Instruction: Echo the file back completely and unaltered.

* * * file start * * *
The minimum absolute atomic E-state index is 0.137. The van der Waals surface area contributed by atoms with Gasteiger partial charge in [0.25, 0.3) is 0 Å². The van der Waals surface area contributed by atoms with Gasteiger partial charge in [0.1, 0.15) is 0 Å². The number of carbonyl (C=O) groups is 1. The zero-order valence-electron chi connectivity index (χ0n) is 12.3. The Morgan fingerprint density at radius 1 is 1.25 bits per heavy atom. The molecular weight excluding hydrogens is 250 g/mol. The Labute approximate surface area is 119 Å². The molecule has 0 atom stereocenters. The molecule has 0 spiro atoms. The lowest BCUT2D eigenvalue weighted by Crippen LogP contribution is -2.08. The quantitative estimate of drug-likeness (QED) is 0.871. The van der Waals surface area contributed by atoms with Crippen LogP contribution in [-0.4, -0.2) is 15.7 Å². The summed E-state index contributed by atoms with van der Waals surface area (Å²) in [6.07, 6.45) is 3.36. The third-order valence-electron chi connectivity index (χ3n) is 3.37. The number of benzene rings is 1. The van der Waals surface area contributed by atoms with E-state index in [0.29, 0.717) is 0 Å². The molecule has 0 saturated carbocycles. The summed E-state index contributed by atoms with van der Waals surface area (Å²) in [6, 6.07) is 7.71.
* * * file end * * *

The minimum absolute atomic E-state index is 0.137. The van der Waals surface area contributed by atoms with Gasteiger partial charge in [0.25, 0.3) is 0 Å². The van der Waals surface area contributed by atoms with Gasteiger partial charge in [0.1, 0.15) is 0 Å². The number of carbonyl (C=O) groups is 1. The zero-order valence-electron chi connectivity index (χ0n) is 12.3. The Morgan fingerprint density at radius 1 is 1.25 bits per heavy atom. The molecular weight excluding hydrogens is 250 g/mol. The Labute approximate surface area is 119 Å². The molecule has 0 atom stereocenters. The molecule has 0 spiro atoms. The lowest BCUT2D eigenvalue weighted by Crippen LogP contribution is -2.08. The quantitative estimate of drug-likeness (QED) is 0.871. The van der Waals surface area contributed by atoms with Crippen LogP contribution in [-0.4, -0.2) is 15.7 Å². The summed E-state index contributed by atoms with van der Waals surface area (Å²) in [6.07, 6.45) is 3.36. The third-order valence-electron chi connectivity index (χ3n) is 3.37. The number of benzene rings is 1. The van der Waals surface area contributed by atoms with E-state index in [0.29, 0.717) is 0 Å². The molecule has 0 saturated carbocycles. The summed E-state index contributed by atoms with van der Waals surface area (Å²) in [6, 6.07) is 7.71.